Last month we explored the elements of the next-generation network --
softswitches, media gateways, media servers, and signaling gateways -- and
put them into an overall context, looking at how they form what the industry
calls the Next-Generation Network (NGN). This month let's take a look at how
the elements of the NGN are evolving.
Before we jump in and start discussing the future of, say, media servers,
it's more useful to take a high-level look at what's driving the need for
the NGN and where these drivers are likely to move. We should see some
significant clues to the direction the NGN elements are taking.
First, it's important to understand that applications services are
driving product direction. Consumer and business customers are not demanding
just phone and fax applications. We're all demanding applications services
we couldn't even imagine a few years ago, such as streaming,
bandwidth-hogging rich media, true unified messaging, and real-time speech
applications. And increasingly, these services are being offered inside the
network itself. For example, in January I found myself in Singapore when the
New York Giants were playing the Minnesota Vikings for the right to go to
the Super Bowl. What's a Giant season ticket holder to do? I simply called
the Tellme voice portal a few times, which kept me up to date.
"Communications To Go, Please"
In a world where mobility is expected to continue growing quickly, a crucial
element of success becomes the ability to serve customers on the go.
Everyone expects all communications services to be available from any kind
of client device -- even from a wireless device so small that someone with
even the tiniest of fingers finds the numbers impossible to press. (My
answer to that problem is speech enablement, which we can explore in future
Service providers have learned a lot in the last few years. Whether they're
converging from voice or data to voice or data isn't the issue. For service
providers, the driving issue is the need to economically deliver what their
consumer and business customers demand. "Economical" is the key word, since
service providers need to make money. Another important element is
flexibility. They need to be able to offer hot new services fast -- since
they deliver higher margins (until they become commodities). The converged
network is crucial for service provider success, since it enables both
operational efficiency and flexibility in creating and deploying new
This being the case, service providers will demand a few things --
including interoperability, application flexibility, and speedy delivery --
all at a reasonable price.
"The Same The World Over"
The only way to quickly get interoperability is with standards, either
official or de facto. I expect the various new NGN standards -- including
H.323, SIP, MGCP, and Megaco -- to tighten up, since it is possible for them
to have conflicting profiles, which stunt interoperability and essentially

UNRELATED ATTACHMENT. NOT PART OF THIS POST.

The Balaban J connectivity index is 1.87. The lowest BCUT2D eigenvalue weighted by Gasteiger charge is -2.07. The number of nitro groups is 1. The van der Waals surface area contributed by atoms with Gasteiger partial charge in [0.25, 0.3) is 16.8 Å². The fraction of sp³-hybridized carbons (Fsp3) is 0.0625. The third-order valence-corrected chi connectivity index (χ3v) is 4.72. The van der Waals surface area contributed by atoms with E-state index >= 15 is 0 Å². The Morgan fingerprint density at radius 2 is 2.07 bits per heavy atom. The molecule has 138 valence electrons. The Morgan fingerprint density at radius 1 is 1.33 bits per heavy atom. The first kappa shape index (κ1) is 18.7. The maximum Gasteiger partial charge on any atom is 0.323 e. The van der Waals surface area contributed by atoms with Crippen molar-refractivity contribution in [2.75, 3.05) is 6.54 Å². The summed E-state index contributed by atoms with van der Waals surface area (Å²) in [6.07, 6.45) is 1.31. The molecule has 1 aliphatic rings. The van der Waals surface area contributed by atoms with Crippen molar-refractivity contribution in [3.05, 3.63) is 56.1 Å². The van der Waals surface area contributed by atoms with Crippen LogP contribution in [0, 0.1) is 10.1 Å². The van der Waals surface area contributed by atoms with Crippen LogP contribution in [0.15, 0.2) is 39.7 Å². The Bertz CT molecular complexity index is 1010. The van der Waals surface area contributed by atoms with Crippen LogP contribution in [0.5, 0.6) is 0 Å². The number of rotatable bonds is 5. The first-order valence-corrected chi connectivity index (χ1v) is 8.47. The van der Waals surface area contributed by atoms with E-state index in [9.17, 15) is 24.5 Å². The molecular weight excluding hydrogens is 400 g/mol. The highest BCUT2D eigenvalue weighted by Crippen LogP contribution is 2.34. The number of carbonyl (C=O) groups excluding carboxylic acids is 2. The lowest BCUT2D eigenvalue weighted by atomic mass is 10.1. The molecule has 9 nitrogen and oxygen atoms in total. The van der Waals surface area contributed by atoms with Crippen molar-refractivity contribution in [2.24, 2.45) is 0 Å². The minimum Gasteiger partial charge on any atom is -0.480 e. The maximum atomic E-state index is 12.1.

defeats the key purpose of having standards.
For emerging applications and applications yet to be born, standard APIs
must -- and will -- emerge. This will enable new applications to be quickly
developed and deployed. These APIs might also manage the underlying
resources, whether the resources are part of the network or
compute-intensive for that application. The many different kinds of client
devices will also need APIs so that application providers can interface with
them. APIs like JAIN, Parley, S.410, S.100, XML, and Voice XML will likely
emerge to fill these needs.
"How Would You Like Your NGN?"
I also expect that the elements of the NGN will become more multifunctional --
that is, able to deliver more services than they can today and able to be
combined to meet specific service provider needs. We're already seeing
combined media and signaling gateways and softswitch and media server
One thing we haven't discussed much is the delivery of these services. I
expect the telephony ASP model, or telephony hosting, to become a larger
segment, since this is potentially a way for smaller businesses to benefit
from new applications. It's also a way for all businesses to get newer
services sooner as the experts, the telephony ASPs, keep everyone up to
date. For example, think about how commonplace Web hosting is today.
"Thank you. Please come again."
All of the above is really a classic argument for open systems at all levels
of the product chain -- from the component level to the system level to the
overall solution level, whether that's at the network edge, access edge, or
client edge. This openness gives both service providers and customers the
widest range of choices and the best economics, since open systems typically
mean higher volume.
In short, the NGN will continue to evolve based on application needs. And
since fast deployment is essential, standards and open systems -- at all
levels of the NGN and its infrastructure -- will play an increasingly
Jim Machi is director, product management, CT Server and
IPT Products, for Dialogic Corporation
(an Intel company). Dialogic is a leading manufacturer of high-performance,
standards-based computer telephony components. Dialogic products are used in
fax, data, voice recognition, speech synthesis, and call center management
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